Why is the trait ‘unpredictable’ at the top? Because this is one of the most human things. There is an ever present chance that we could go against all logical and rational thinking. If I was to design a new Turing style test that would be on the list. Humans get tired, they get lazy and they quite often do things that are completely unpredictable. Sometimes due to love or anger or without explanation. So that’s what I would wait for – the inevitable human error that a machine was unlikely to do. While an error may lead to dismay or regret, it sometimes lead to breakthroughs too. Accidents have lead to new discoveries and innovations. Creativity and being irrational can go hand in hand. What seems unlikely or unpredictable can be the key to something new and why it’s such an important human trait. Orson Wells went so far as to say accidents were a fundamental part of film making process.
‘A director is someone who presides over a series of accidents’
We need the accidents to happen if we want creativity.
One way to deduce if these traits are really human is to see if they exist in animals. This is more difficult to assess than you would think. In fact, research shows traits we once thought were only in humans, have actually been found in animals. So we can never know for sure. Perhaps there are undetected subtle traits we are yet to made aware of in the animal kingdom. However we know there are some things we see a lot more and very openly in humans that we don’t see in animals. This BBC article from a few years ago was about a series on this very subject – the uniqueness of humans. Here’s a quote:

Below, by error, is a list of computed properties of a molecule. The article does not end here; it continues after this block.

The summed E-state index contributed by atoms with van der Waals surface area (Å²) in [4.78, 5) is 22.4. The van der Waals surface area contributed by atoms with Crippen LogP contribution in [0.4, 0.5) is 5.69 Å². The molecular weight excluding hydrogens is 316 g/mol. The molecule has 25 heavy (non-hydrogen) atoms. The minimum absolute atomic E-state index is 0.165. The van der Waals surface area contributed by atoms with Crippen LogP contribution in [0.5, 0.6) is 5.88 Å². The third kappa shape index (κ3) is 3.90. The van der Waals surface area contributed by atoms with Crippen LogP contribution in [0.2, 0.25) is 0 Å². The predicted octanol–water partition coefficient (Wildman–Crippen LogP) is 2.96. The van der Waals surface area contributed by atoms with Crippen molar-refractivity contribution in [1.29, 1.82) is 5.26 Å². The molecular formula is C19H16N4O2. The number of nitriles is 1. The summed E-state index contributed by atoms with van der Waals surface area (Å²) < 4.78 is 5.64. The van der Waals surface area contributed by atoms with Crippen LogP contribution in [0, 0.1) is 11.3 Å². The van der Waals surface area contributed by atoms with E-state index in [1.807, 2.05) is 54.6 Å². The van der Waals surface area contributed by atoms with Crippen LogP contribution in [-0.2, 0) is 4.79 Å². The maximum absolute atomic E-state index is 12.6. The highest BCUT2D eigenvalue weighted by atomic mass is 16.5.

“When you pull together our unparalleled language skills, our ability to infer others’ mental states and our instinct for cooperation, you have something unprecedented. Us.”
Which traits and types of intelligence are useful for AI and Machines?
Today we apply a very narrow definition for intelligence in machines. It’s mainly pattern recognition, recalling of large knowledge bases and fast processing. Is that enough? Even if we expand to include emotion sensing, moralistic and more empathic systems (which is happening) there is still plenty missing in our list of human intelligence. A better question to ask might be – What if they just taught machines to know about human traits and intelligence, not try to replicate them? After all if some of these are missing in machines, it probably would not affect the ability to perform the task but it may help to have an understanding (and predict) why humans react the way they do. Lots of initiatives and orgs are trying to make AI more human e.g. Center for Humane Technology, Stanford Human Centered AI. This includes trying to include humanities in the design of AI like philosophy for ethics and psychology for behavior. There is also a philosophy of humanistic AI by Siri co-founder Tom Gruber. It feels like humans are recognizing the need to think carefully about the intelligence we install in machines.
Ultimately we will need to decide which of these human traits and intelligent abilities are most relevant to AI (or any machine). Either to have them display these themselves or at the very least be aware of their existence in humans. However it’s done, the prospect of going deeper into the question of what makes humans intelligence, is sure to be a worthy pursuit.